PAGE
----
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Career Colleges    » Massachusetts    » Trades and Careers     » Plumbing

Massachusetts Plumbing Degrees

Plumbing Degrees: Massachusetts Colleges

Career College: Massachusetts Plumbing Programs

Looking for accredited career colleges, technical schools, and universities in Massachusetts offering Plumbing degrees. Plumbers and Pipefitters also install, maintain, and repair many different types of pipe systems.

Pursuing a Massachusetts education means studying in a state that most agree is the education capital of America, with countless fine colleges and universities to choose from. The state boasts the sophisticated city of Boston, home to a fine symphony orchestra, an exceptional museum, and a very good ballet company along with a wide variety of innovative small dance, theater and performing arts companies. The Massachusetts countryside features the majestic Berkshire mountains as well as pristine Colonial-era villages and hearty seafaring towns. This is, simply put, a magnificent state in which to study.

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Massachusetts Colleges: Plumbing Degrees

Plumbing and Related Water Supply Programs

Plumbing is not one of those things that most people think about unless something goes wrong. But in fact, plumbing and effective waste management are two major hallmarks of modern civilization. Without proper plumbing, Rome never could have grown the way it did. 2000 years later, plumbing is no less important, and as such, those who have graduated from plumbing and related water supply services programs will always be in demand.W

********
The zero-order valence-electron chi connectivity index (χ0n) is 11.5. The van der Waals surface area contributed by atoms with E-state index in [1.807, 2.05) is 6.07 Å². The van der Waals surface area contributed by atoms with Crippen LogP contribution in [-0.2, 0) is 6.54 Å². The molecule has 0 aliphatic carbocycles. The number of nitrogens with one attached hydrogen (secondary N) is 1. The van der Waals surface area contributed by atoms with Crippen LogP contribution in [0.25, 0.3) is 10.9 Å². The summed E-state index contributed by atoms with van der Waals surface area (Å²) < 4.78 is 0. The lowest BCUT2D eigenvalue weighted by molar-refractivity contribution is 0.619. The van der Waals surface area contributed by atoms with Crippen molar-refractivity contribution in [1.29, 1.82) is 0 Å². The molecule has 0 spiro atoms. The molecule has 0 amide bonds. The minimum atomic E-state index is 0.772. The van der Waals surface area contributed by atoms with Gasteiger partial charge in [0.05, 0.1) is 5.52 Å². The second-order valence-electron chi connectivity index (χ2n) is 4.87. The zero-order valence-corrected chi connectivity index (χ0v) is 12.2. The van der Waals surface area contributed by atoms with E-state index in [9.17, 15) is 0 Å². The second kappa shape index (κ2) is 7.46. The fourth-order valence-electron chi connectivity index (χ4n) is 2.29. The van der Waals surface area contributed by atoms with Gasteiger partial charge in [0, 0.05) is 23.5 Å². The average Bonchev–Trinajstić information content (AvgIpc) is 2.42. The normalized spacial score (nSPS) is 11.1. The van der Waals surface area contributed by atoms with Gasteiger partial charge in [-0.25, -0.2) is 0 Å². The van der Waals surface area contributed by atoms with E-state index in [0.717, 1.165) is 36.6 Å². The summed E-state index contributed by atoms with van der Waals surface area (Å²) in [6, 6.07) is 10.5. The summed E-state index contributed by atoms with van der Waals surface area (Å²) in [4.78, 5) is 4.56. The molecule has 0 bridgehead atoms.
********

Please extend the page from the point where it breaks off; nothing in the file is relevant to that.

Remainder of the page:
Plumbing programs teach areas such as pipe laying, pipe repair, waste management, water filtration systems, electrical wiring, HVAC, basic architecture, structural engineering, and other related water supply services. Although some plumbers launch their careers after completing apprenticeships, receiving formal training at an accredited community college, vocational school, for university is far more practical, since the ensuing certification will be more widely accepted. Not to mention that receiving a two-year associate's degree is much more manageable than completing a four or five year apprenticeship.

Plumbing Job Outlook

According to the US Department of Labor, job opportunities for plumbers will be plentiful in the years to come. Demand for plumbers will keep pace with rising population growth, increased construction, and regular renovations. The median salary for plumbers in 2004 was just under $14 an hour, but as new buildings become increasingly complex and intricate, it's possible that this salary will grow substantially as a result. As an added bonus, many plumbers are self-employed, and choose not to work with outfits. As such, they can set their own hours, terms, and rates.

Source: US Department of Labor





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